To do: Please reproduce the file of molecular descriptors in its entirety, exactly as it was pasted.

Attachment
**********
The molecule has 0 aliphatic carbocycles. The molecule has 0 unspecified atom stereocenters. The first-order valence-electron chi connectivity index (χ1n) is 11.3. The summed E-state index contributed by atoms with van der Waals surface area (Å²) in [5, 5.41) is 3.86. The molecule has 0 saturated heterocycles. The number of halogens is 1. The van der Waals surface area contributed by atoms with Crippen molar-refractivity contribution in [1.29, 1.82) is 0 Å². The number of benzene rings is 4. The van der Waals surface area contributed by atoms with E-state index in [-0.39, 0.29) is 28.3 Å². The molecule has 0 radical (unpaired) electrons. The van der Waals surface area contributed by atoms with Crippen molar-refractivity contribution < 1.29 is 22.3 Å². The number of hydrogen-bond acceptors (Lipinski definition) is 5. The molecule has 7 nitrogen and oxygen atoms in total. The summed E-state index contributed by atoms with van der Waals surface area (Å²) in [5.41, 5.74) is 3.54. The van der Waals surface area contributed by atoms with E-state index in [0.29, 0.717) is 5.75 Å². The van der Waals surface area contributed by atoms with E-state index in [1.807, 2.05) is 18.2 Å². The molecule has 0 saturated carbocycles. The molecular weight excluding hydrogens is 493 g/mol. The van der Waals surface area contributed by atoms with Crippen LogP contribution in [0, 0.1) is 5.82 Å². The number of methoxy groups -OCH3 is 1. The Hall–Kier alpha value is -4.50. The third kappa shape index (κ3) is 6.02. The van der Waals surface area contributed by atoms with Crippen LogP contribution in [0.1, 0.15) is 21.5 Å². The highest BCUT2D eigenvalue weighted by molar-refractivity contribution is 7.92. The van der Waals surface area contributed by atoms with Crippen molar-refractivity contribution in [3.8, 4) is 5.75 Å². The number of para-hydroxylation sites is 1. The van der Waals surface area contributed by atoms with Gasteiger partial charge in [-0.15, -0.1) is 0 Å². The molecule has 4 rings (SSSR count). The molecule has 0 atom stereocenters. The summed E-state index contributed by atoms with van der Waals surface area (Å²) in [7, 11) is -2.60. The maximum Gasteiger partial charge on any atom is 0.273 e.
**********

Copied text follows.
The molecule has 0 aliphatic carbocycles. The molecule has 0 unspecified atom stereocenters. The first-order valence-electron chi connectivity index (χ1n) is 11.3. The summed E-state index contributed by atoms with van der Waals surface area (Å²) in [5, 5.41) is 3.86. The molecule has 0 saturated heterocycles. The number of halogens is 1. The van der Waals surface area contributed by atoms with Crippen molar-refractivity contribution in [1.29, 1.82) is 0 Å². The number of benzene rings is 4. The van der Waals surface area contributed by atoms with E-state index in [-0.39, 0.29) is 28.3 Å². The molecule has 0 radical (unpaired) electrons. The van der Waals surface area contributed by atoms with Crippen molar-refractivity contribution < 1.29 is 22.3 Å². The number of hydrogen-bond acceptors (Lipinski definition) is 5. The molecule has 7 nitrogen and oxygen atoms in total. The summed E-state index contributed by atoms with van der Waals surface area (Å²) in [5.41, 5.74) is 3.54. The van der Waals surface area contributed by atoms with E-state index in [0.29, 0.717) is 5.75 Å². The van der Waals surface area contributed by atoms with E-state index in [1.807, 2.05) is 18.2 Å². The molecule has 0 saturated carbocycles. The molecular weight excluding hydrogens is 493 g/mol. The van der Waals surface area contributed by atoms with Crippen LogP contribution in [0, 0.1) is 5.82 Å². The number of methoxy groups -OCH3 is 1. The Hall–Kier alpha value is -4.50. The third kappa shape index (κ3) is 6.02. The van der Waals surface area contributed by atoms with Crippen LogP contribution in [0.1, 0.15) is 21.5 Å². The highest BCUT2D eigenvalue weighted by molar-refractivity contribution is 7.92. The van der Waals surface area contributed by atoms with Crippen molar-refractivity contribution in [3.8, 4) is 5.75 Å². The number of para-hydroxylation sites is 1. The van der Waals surface area contributed by atoms with Gasteiger partial charge in [-0.15, -0.1) is 0 Å². The molecule has 4 rings (SSSR count). The molecule has 0 atom stereocenters. The summed E-state index contributed by atoms with van der Waals surface area (Å²) in [7, 11) is -2.60. The maximum Gasteiger partial charge on any atom is 0.273 e.